(Potʹi·phar) [from Egyptian, a shortened form of Potiphera].
An Egyptian court official and chief of Pharaoh’s bodyguard. He was Joseph’s master for a time and, it appears, was a man of wealth. (Ge 37:36; 39:4) Potiphar purchased Joseph from the traveling Midianite merchants and, observing what a good servant Joseph was, eventually put him in charge of his whole house and field, which establishment Jehovah blessed on Joseph’s account.—Ge 37:36; 39:1-6.
Potiphar’s wife was not as faithful to him as was his servant Joseph. She repeatedly endeavored to seduce Joseph and, one day when no other men were around, grabbed hold of him, but Joseph still refused and ran out. When Potiphar came home, he heard only his wife’s frustrated barrage of false accusations. Potiphar angrily had Joseph thrown into prison.—Ge 39:7-20.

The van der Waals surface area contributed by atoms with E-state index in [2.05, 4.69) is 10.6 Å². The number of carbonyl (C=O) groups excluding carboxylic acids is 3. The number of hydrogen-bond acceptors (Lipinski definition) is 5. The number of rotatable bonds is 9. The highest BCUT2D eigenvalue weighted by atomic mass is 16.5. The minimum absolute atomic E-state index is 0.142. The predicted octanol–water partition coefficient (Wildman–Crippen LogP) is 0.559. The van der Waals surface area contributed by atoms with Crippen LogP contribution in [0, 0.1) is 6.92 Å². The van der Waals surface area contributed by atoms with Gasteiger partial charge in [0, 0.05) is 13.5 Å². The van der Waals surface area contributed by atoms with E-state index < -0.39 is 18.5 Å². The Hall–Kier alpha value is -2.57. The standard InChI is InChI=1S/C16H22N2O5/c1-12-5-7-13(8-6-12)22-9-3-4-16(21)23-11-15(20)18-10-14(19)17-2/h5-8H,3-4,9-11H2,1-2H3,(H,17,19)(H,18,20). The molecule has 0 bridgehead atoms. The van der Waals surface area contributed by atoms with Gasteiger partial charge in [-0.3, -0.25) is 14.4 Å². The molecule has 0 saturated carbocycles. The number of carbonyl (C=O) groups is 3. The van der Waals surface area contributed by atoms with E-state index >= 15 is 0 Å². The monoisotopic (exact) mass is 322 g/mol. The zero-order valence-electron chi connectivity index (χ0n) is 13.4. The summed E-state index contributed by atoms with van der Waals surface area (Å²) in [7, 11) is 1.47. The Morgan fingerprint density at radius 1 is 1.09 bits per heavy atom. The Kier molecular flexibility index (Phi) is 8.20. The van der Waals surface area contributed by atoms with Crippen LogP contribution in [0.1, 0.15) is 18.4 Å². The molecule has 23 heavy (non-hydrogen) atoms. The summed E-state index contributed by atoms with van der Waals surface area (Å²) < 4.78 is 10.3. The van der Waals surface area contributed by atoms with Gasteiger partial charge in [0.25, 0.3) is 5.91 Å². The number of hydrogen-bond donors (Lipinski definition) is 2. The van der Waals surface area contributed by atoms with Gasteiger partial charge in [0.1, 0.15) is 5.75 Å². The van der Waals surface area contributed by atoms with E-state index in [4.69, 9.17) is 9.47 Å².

This prison seems to have been connected with Potiphar’s house or at least came under his jurisdiction as “chief of the bodyguard.” Thus, the record speaks of Pharaoh’s chief cupbearer and chief baker being thrown into this same jail, “the jail of the house of the chief of the bodyguard,” “the jail of [Joseph’s] master’s house.” (Ge 39:1; 40:1-7) However, it seems unlikely that Potiphar is to be equated with “the chief officer of the prison house” who “gave over into Joseph’s hand all the prisoners who were in the prison house.” (Ge 39:21-23) This officer was probably a subordinate of Potiphar.
Potiphar’s title “court official” translates the Hebrew word sa·risʹ, “eunuch,” which in its broader usage meant a chamberlain, courtier, or trusted officer of the throne. The “court official [sa·risʹ] that had a command over the men of war” when Jerusalem fell in 607 B.C.E. was no doubt a high government official, not a castrated person lacking masculinity. (2Ki 25:19) So, also, Potiphar was a military man, chief of the bodyguard, as well as a married man, facts that indicate that he was not a eunuch in the more common sense.